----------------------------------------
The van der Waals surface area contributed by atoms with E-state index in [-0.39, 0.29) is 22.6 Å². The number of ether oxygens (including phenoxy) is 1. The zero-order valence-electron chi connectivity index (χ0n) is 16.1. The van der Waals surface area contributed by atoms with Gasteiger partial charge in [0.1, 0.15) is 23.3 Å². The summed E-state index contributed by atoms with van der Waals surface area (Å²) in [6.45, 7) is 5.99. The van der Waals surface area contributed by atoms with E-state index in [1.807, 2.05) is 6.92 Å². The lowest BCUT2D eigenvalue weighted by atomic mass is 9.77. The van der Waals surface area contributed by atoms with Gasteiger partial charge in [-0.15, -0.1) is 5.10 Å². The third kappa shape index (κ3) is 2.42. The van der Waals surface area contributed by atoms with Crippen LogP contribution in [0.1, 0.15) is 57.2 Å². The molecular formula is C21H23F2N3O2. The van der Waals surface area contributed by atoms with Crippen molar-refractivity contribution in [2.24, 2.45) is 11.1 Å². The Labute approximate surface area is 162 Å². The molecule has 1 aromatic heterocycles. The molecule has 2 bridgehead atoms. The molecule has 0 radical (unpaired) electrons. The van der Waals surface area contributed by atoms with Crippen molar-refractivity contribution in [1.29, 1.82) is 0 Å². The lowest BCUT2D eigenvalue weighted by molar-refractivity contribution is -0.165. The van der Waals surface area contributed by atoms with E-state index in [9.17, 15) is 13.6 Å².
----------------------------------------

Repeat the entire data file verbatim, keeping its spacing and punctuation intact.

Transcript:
The van der Waals surface area contributed by atoms with E-state index in [-0.39, 0.29) is 22.6 Å². The number of ether oxygens (including phenoxy) is 1. The zero-order valence-electron chi connectivity index (χ0n) is 16.1. The van der Waals surface area contributed by atoms with Gasteiger partial charge in [0.1, 0.15) is 23.3 Å². The summed E-state index contributed by atoms with van der Waals surface area (Å²) in [6.45, 7) is 5.99. The van der Waals surface area contributed by atoms with E-state index in [1.807, 2.05) is 6.92 Å². The lowest BCUT2D eigenvalue weighted by atomic mass is 9.77. The van der Waals surface area contributed by atoms with Gasteiger partial charge in [-0.15, -0.1) is 5.10 Å². The third kappa shape index (κ3) is 2.42. The van der Waals surface area contributed by atoms with Crippen LogP contribution in [0.1, 0.15) is 57.2 Å². The molecular formula is C21H23F2N3O2. The van der Waals surface area contributed by atoms with Crippen molar-refractivity contribution in [2.24, 2.45) is 11.1 Å². The Labute approximate surface area is 162 Å². The molecule has 1 aromatic heterocycles. The molecule has 2 bridgehead atoms. The molecule has 0 radical (unpaired) electrons. The van der Waals surface area contributed by atoms with Crippen molar-refractivity contribution in [1.29, 1.82) is 0 Å². The lowest BCUT2D eigenvalue weighted by molar-refractivity contribution is -0.165. The van der Waals surface area contributed by atoms with E-state index in [9.17, 15) is 13.6 Å².